There are little things that add to the quality of language. It is as simple as connecting your computer to the television. There are a lot of resources online.  The organization has a lot of resources and non-Inuit people who foster Inuit children sometimes request this.

Language Classes

The plan is to have a language class. A proposal has been written to offer Inuktitut classes. The hope is to send someone to Iqaluit to do 4-month intensive training in languages. This individual will come back and will start a day program for kids with absolutely no English.


The biggest goal with Tunngasugit is to bring Inuktitut to make it so it is accessible. It is to have regular classes and to have something for children.


The biggest problem is getting to the organization. Bus tickets are a way to get to the resource centre. The thought is that we can partner up with safe rides or try to get rides for people to come out.

The gap is no funds for travel.

They have two people who work in the organization.

Based on stats, 15, 000 medical grips a year from the North. There is always a need for everything and anything. They have a good support system and a lot of urban Inuit do not have these supports as we do not have the same things as they do. They have access to translator in hospital, urban do not have access to but people from North to have. Trying to work with WRHA to do this for urban.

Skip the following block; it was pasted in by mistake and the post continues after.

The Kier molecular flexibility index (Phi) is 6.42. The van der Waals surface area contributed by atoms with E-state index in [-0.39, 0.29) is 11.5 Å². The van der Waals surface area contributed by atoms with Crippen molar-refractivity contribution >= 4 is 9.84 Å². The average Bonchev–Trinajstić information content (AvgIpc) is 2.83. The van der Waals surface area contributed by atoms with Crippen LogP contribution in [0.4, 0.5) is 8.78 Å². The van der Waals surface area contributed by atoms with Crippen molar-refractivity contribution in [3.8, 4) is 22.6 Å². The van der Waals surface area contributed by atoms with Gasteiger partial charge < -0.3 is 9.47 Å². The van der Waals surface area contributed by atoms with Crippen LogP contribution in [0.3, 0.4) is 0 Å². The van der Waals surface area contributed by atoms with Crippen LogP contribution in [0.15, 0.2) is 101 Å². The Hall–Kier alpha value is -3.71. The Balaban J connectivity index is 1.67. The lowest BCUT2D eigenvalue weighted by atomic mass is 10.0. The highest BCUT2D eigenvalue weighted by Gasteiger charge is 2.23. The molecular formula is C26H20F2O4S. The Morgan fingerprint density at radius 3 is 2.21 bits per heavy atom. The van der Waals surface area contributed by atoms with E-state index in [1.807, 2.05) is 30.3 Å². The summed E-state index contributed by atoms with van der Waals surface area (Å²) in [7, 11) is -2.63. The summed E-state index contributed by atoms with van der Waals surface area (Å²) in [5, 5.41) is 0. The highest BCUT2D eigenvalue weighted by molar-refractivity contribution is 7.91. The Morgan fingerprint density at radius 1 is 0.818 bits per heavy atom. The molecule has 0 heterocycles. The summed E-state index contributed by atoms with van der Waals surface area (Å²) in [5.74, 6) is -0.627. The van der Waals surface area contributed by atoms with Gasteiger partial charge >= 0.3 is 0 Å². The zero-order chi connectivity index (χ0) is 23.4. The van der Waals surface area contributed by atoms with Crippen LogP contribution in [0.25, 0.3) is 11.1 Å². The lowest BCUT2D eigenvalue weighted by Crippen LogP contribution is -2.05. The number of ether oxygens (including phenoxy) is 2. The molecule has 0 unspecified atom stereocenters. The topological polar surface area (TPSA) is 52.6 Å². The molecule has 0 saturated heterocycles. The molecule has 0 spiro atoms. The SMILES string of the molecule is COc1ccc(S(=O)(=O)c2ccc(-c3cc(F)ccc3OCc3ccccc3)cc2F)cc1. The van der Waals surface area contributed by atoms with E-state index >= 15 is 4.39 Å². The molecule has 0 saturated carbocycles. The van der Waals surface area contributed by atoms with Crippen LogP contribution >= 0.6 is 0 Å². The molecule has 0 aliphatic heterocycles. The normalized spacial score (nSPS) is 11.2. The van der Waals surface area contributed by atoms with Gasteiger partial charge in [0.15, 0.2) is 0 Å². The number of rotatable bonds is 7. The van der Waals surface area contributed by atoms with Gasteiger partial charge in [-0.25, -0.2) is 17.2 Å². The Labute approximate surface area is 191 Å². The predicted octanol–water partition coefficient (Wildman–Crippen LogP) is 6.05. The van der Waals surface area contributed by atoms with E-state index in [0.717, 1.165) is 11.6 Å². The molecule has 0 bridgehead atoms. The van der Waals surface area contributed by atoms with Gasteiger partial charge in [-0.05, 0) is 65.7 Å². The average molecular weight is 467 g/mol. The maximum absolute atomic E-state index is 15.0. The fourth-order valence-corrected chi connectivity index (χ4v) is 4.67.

Bridge Gap

To bridge gaps, need support from schools and daycares from Nunavut because they already have items in place. This will help the organization.

We have built relationships up North with different connections. The is connection will provide use with resources. The plan is to create our own resources. We have bunch of ideas from before such as creating alphabet blocks in syllabics, making stuff to trace Inuktitut names, creating stories and putting them in books. During the quiet days, the plan is to create while not busy.

There is a huge need for mental health for Inuit, been talking a lot about partnering with psychologist. They are looking at people to connect with to open a mental health facility for Inuit. Working with Inuit Elders and Counsellors. Planning stages- early.

To get people to the resource centre, offer traditional foods. They will get them come out together.


Tunngasugit is working towards goals and it is a slow process. There are only so much funds to cover items and drop ins, so it is taking longer.

The goal is once the class is set, it will be mandatory for Inuit to come take language classes. There are non-Inuit who want to go up 6 months at a time to learn. The organization would like for it to be mandatory for CFS and others who have Inuit children in care, to make foster parents to bring their children to the centre so that they have a strong sense of identity.

The plan is to develop curriculum for kids to come and learn Inuktitut. Sometimes we watch videos from the North- Anaana’s tent. We stream it when we have a bunch of kids during drops ins. There are a lot of online resources online as well.

When you think of French, we can learn from classes if someone wants. Learning the Inuktitut language in the city is the plan. It would be nice to offer some kind of incentive but still need to figure details out.

A plan is to make the workbooks currently have- easier for little kids and make it harder for older kids. The other plan is to make the games into Inuktitut.